Goat Lake with Danny

Ketchikan is our last Alaskan port.

Once again, as it can only be reached by boat or plane, the environment is pristine. As he ferries us to Promech Air offices further down the wharf, our driver tells us that we have ‘lucked it in’. And indeed we have, as the 8 am float plane excursions that morning were cancelled due to severe fog. But by 10am the heavy mist has dissipated, blue skies have won the battle and we are basking in warm sunshine. Given that Ketchikan is the rainiest city in the USA – with clear skies just five per cent of the time – we are fortunate, indeed, to be able to take off at all, let alone on the clearest day locals have seen for months.

So what exactly is a float plane? Ours is a De Havilland Beaver DHC2, which means that it’s a small 8-seater with pontoons (floats) under the fuselage, where the landing wheels are normally located. It’s surprisingly comfortable and very manoeuverable for our pilot Danny as he guides us over Tongass National Forest, heading to Misty Fjord in search of mountain goats, black and brown bears, and black-tailed deer. Tongass is the biggest national park in the USA, larger in size than the state of Virginia, with dense forest coverage of spruce, western hemlock and cedar trees. As well as playing home to four-legged creatures, it also boasts trout, five species of Pacific salmon, various whales, porpoises and sea lions. Danny tells us that there are now 15,000 bald eagles in South East Alaska, so this species has  recently been removed from endangered species list.

In this year of the presidential race, existing and wannabe candidates, Obama and Romney, get bad press. Very bad press. In fact, CNN had a show the other day which evaluated how (very) much American presidents have lied over the decades. But in Alaska, we see a different side of presidents past, one which celebrates their vision and foresight . Two, in particular, are celebrated in Ketchikan: Roosevelt and Carter. For it was Franklin D Roosevelt who declared Tongass a national park way back in 1907. And Jimmy Carter who made Misty Fjord a national monument in 1978.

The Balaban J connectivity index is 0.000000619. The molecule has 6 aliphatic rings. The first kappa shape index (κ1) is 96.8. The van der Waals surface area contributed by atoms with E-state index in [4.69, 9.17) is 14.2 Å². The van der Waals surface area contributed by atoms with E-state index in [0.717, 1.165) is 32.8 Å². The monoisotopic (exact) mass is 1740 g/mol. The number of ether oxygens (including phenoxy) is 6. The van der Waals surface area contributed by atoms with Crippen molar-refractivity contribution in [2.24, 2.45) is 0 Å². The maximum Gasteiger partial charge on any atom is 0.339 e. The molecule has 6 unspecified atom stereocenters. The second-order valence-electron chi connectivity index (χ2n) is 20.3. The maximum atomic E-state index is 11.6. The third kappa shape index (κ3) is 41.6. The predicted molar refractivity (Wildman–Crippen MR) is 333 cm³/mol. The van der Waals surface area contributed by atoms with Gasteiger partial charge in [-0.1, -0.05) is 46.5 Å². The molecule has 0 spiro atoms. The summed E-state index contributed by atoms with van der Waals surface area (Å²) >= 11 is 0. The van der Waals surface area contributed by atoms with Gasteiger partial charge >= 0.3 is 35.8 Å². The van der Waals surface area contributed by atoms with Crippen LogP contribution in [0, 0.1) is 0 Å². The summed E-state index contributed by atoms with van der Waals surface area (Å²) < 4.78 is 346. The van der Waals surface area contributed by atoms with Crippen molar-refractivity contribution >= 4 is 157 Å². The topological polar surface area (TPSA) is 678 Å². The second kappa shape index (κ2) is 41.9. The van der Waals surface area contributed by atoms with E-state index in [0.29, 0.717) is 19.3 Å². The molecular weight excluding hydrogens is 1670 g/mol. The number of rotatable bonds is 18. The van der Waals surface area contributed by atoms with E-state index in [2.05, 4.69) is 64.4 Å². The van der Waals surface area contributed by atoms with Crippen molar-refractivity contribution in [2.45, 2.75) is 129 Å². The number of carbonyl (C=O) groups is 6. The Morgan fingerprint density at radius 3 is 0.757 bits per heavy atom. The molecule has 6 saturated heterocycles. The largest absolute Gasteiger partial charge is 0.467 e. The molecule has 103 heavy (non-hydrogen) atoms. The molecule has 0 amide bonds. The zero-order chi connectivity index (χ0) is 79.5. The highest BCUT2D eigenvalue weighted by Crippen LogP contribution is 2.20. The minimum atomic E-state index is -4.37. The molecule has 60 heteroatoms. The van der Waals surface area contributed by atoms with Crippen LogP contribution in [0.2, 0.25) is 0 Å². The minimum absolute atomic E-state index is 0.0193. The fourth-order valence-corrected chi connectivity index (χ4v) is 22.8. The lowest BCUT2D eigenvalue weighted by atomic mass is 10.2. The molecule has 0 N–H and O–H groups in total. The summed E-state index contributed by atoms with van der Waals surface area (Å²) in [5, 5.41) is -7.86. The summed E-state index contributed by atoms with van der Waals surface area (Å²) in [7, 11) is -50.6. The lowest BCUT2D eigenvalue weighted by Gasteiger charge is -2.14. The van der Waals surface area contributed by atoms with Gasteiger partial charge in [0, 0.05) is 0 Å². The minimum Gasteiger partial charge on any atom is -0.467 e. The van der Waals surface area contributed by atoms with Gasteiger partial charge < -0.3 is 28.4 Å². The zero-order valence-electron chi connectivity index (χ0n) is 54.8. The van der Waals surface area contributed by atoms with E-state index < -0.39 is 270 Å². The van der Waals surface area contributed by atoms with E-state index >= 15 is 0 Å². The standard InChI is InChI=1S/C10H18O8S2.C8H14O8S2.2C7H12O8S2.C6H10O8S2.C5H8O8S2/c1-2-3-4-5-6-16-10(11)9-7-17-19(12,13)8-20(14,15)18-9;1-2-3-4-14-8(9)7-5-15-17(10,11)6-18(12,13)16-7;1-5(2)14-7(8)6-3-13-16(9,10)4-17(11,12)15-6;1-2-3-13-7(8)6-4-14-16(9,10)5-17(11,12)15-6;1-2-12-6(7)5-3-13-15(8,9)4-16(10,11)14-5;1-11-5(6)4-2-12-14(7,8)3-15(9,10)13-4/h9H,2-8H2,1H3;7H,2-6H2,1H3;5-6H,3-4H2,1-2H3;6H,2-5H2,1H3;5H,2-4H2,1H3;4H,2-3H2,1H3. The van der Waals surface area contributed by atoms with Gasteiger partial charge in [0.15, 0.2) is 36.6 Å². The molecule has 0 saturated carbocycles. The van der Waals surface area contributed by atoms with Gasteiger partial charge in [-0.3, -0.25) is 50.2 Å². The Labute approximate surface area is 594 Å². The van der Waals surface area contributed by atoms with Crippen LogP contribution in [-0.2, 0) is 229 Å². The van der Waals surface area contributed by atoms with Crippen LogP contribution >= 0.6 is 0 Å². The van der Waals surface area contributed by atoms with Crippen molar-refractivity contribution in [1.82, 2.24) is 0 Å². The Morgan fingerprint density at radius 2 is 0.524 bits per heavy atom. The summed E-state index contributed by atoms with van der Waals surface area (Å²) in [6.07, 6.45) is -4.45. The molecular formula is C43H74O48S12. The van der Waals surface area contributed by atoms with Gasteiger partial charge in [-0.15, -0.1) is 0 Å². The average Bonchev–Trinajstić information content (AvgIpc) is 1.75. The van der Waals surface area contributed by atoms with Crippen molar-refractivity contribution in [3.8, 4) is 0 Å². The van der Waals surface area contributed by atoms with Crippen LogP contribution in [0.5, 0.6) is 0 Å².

For two amazing hours Danny swoops low over the ice-capped mountains of the fjord, lands us in the green waters of a mountain lake, and shares with us the wonders unseen from the more normal vantage points.

After a safe return, we visit main town Ketchikan, wandering the Married Man’s Trail to Fish Creek where ‘colourful’ houses were once home to ‘sporting’ women such as Miss Dolly Arthur. We also see totem poles carved by local indigenous people and the famous Grant Street trestle.

Ketchikan may well be the rainiest town in the states, but it’s also one of the most beautiful and colourful. We were privileged to visit on such a magical day.

Read more about the ms Oosterdam and its seven-day Alaskan voyages.

Written by Kaye Fallick